Attending and relishing music and dance programmes at a place away from the crowded and noisy city atmosphere is always refreshing and rejuvenates the spirit. Recently, one such experience became an unforgettable one for various reasons. Sri Rajarajeshwari Cultural Association located in the cool and calm Rajarajeshwarinagara, off Mysore Road, deserves to be applauded for its continuous support to cultural activities for the past 12 years. The completion of 12 years and presentation of the 250th programme under its banner was certainly a praiseworthy landmark.
To look back, a few like-minded rasikas were brought together by noted singer Jahnavi Jayaprakash to form an association in order to encourage cultural activities in Sri Rajarajeshwarinagara. Jahnavi Jayaprakash was an ingenuous vocalist. Her melodious and emotive voice was mesmerising. In fact, it would be no exaggeration to say that she set the trend for vocal music for dance. She became an uncrowned queen of the particular genre (singing for dance) and has quite successfully held the fort for several years. She became the most sought after vocalist for classical dance by dancers in and outside the country. Her music compositions, simplicity and scholarship endeared her to the field of dance. She brought immense joy to the rasikas and will continue to do so through her legacy of great recordings.
Her untimely and unexpected death was a great blow to classical music and dance fields alike. But thanks to connoisseurs like Radhakrishna, Shivaswamy, dancer Padmini Sridhar and others, the activities started by the Association continued. They did well to dedicate the activities to the memory of the departed vocalist. Music and dance programmes/festivals, programmes for women and children, et al, continued to be held at regular intervals. It has been a good practice to honour two of Jahnavi’s disciples during the anniversary celebrations followed by performances by the artistes felicitated.
The 12 anniversary coincided with the presentation of the 250th programme on last Saturday at Subhash Bhavan. Jahnavi’s niece and a merited dancer, Brinda, and her disciple, a seasoned vocalist, Padma Adiga were felicitated on the occasion.
Padma Adiga was in her fine fettle and form. She sang with the sincerity of purpose. Accompanied suitably by Rajeevalochana (violin) and Narasimhaprasad (mridanga), she impressed the audience with her sensitive, passionate and engaging performance. She started her recital with the popular Abhogi varna and the way she rounded off the ettukkade with swaras was admirable. Sri Mahaganapathim in Athana was followed by the highlight of her recital - the elaboration of Malayamarutha raga for Manasayetulo. A short neraval at Kali lo rajasa was ornamented with kalpanaswaras. She moved the audience with her soulful singing of Purandaradasa’s Paalisemma muddu Sharade (with a Ugabhoga Ninnane paaduve) in Madhuvanthi, Valachi and Bagesri ragas and Sripadaraja’s Ako node Ranganathana (with a Ugabhoga Dhyanavu kritha yugadi) in Brindavana Saranga raga.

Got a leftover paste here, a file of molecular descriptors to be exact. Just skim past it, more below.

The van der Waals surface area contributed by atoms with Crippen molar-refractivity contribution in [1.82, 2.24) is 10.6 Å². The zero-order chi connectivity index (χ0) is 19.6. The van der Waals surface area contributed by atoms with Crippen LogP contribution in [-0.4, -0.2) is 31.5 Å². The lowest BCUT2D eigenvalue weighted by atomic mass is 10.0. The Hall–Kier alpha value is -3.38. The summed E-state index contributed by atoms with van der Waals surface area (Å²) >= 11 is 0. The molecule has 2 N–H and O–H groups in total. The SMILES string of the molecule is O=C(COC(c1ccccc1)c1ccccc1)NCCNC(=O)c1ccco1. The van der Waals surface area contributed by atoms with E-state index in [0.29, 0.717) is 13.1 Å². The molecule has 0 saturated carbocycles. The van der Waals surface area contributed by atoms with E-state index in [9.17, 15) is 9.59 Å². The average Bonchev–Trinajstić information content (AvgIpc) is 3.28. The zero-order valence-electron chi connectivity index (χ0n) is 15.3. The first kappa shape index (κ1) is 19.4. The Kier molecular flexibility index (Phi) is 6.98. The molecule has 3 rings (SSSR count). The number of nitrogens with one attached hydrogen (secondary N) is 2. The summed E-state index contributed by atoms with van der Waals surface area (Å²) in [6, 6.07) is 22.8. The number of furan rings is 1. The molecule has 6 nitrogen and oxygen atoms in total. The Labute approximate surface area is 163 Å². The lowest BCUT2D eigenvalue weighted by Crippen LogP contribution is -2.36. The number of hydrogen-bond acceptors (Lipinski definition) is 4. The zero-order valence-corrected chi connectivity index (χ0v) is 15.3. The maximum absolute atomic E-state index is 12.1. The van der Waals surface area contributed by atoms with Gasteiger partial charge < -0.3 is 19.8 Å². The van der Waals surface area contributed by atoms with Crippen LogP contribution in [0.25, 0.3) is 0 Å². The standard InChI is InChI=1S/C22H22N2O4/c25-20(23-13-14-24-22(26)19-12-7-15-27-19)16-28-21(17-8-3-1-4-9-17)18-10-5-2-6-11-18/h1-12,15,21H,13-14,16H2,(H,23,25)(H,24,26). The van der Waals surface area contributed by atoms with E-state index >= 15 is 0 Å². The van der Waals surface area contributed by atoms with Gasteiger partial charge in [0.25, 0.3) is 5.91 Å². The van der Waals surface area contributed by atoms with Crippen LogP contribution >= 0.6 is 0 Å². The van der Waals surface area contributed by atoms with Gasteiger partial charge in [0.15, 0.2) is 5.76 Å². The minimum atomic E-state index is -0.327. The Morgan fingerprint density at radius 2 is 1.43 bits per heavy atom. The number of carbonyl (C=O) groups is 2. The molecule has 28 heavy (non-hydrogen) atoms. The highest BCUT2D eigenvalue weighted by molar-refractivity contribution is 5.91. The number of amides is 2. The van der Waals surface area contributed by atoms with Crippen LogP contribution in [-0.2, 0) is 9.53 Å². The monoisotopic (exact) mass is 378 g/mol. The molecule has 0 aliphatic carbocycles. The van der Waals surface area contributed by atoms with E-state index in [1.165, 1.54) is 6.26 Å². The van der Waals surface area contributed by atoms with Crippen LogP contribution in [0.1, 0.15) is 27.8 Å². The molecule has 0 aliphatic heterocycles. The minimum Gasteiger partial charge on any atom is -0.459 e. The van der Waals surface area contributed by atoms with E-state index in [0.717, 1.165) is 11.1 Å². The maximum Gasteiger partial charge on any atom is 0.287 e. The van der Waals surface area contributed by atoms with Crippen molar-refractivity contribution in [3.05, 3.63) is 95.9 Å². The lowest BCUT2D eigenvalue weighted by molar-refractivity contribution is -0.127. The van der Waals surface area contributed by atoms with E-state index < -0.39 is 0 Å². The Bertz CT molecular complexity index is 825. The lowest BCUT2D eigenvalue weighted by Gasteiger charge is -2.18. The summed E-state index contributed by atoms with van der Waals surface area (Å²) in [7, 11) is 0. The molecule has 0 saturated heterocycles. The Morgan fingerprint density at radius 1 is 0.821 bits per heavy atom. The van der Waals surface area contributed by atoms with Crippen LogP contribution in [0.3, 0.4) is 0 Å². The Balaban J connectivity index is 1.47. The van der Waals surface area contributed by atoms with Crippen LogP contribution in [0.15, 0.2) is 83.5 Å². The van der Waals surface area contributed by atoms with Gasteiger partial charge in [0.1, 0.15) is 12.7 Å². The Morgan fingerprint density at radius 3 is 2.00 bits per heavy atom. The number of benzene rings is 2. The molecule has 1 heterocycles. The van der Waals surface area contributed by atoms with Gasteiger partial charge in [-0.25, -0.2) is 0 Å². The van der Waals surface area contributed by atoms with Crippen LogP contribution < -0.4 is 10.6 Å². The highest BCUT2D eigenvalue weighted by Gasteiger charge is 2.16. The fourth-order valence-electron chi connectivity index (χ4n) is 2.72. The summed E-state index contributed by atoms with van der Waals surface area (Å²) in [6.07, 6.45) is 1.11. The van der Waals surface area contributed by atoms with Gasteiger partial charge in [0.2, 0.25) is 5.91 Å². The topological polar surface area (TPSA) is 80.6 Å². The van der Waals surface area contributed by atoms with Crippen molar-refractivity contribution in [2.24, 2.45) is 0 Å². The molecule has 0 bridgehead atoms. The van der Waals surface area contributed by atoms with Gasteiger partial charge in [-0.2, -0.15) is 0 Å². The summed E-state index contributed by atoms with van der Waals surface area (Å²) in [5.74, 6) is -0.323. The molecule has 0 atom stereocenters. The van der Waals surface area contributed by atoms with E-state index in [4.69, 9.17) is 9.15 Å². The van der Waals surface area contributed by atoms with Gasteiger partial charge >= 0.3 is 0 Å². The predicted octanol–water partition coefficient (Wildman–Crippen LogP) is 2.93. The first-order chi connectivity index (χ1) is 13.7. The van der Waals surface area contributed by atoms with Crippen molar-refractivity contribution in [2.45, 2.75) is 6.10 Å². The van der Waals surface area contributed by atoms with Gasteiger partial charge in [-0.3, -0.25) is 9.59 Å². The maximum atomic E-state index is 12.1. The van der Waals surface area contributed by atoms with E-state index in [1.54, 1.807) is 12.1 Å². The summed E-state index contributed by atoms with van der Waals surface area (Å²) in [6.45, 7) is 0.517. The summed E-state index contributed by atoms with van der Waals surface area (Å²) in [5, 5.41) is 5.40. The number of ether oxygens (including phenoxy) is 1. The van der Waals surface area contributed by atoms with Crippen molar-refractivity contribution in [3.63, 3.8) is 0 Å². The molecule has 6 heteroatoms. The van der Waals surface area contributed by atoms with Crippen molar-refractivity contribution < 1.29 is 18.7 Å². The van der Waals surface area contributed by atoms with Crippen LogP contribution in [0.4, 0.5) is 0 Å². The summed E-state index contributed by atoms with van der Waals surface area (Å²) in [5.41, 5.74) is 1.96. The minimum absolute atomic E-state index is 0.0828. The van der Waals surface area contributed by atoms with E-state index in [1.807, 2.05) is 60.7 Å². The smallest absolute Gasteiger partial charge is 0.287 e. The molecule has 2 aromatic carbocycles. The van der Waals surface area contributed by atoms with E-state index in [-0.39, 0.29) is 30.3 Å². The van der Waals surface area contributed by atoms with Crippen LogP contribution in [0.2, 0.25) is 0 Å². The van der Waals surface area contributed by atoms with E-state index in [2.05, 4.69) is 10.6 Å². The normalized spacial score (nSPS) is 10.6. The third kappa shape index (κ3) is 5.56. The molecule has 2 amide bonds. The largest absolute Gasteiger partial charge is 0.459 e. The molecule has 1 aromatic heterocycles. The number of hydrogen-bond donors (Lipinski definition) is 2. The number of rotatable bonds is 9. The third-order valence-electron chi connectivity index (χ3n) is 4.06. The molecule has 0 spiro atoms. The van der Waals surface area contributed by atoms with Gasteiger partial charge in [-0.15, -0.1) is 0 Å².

A great conductor, elegant and refined dancer, Guru Brinda presented her disciples Ananya, Sumathi, Shreya, Anu, Keerthana and Sunil in a group Bharatanatyam. The Marga-oriented production had absolute integrity and resonant beauty as a cultural construct. The young dancers demonstrated that they have continued to work with the rigour of the traditional forms that were passed on to them and also have begun to innovate within the forms. It has resulted in freshness, vitality and vigour in their work. What stood out in their renditions was their passionate commitment to communicate the significance, importance and wealth of knowledge embodied by the traditional dance form. They displayed an effective interplay between individuals and group movements.
The opening Pushpanjali (Khadyothkanthi raga) and Ananda narthana (Nata) was excellent. Their nritta was in place. The ragamalika item Jaya Janaki came off like a mini Ramayana. The greatness of Lord Vishnu was graphically shown with Narayana Hari as the source material. Essentially a nritta, Mysore Jathi was uniquely rendered. Brinda deserves a special word of praise for keeping in tact this gem of a composition and passing it on to the future generations. The young and beautiful dancers did their Guru Brinda proud by capturing the elegance of the eight Lakshmis (Ashta Lakshmi) on the basis of a ragamalika composition Ashta Lakshmi.
The seasoned vocalist duo of Ranjani and Gayathri started off to some hiccups but soon settled down to regale the audience at Bangalore Gayana Samaja with their duet which was part of the Veeneya Bedagu series of concerts. They need to be commended for their efforts in rendering a few krithis by a great vainika-vaggeyakara Veene Seshanna (in whose memory the festival was held), a topically relevant attempt indeed.
Superbly supported by H M Smitha (violin), Manoj Siva (mridanga) and Sukanya Ramagopal (ghata), they began with a very rarely heard but mighty varna by Veene Seshanna set to a demanding jhampa tala and Saveri raga sung in two kaalaas. Studded with grand sancharas and swara patterns, it can be compared to the Bhairavi atatala varna Veeriboni. As usual Thyagaraja’s Nenendu vetukudura (Karnataka Behag) was rendered crisply with kalpanaswaras. The krithi in Dharmavathi raga by Veene Seshanna was adorned with ragalapana and neraval. But the missing swaraprastara was noticed. Dikshitar’s Hiranmayim created a congenial atmosphere to listen to a detailed Madhyamavathi (with alapana, neraval and swaras) for Thyagaraja’s Naadu pai. Swati Tirunal’s Ahanaiva jane (Amrutavarshini) was a delight to the ears.
Ranjani and Gayathri outshone each other in the magnificent delineation of raga Bilahari. The ragaalpana traversing all the sthayis had striking birkas and phrases. The grandeur of Mysore Vasudevachar’s krithi Sri Chamundeshwari palayamam was explored in the neraval and swaravinyasa segments.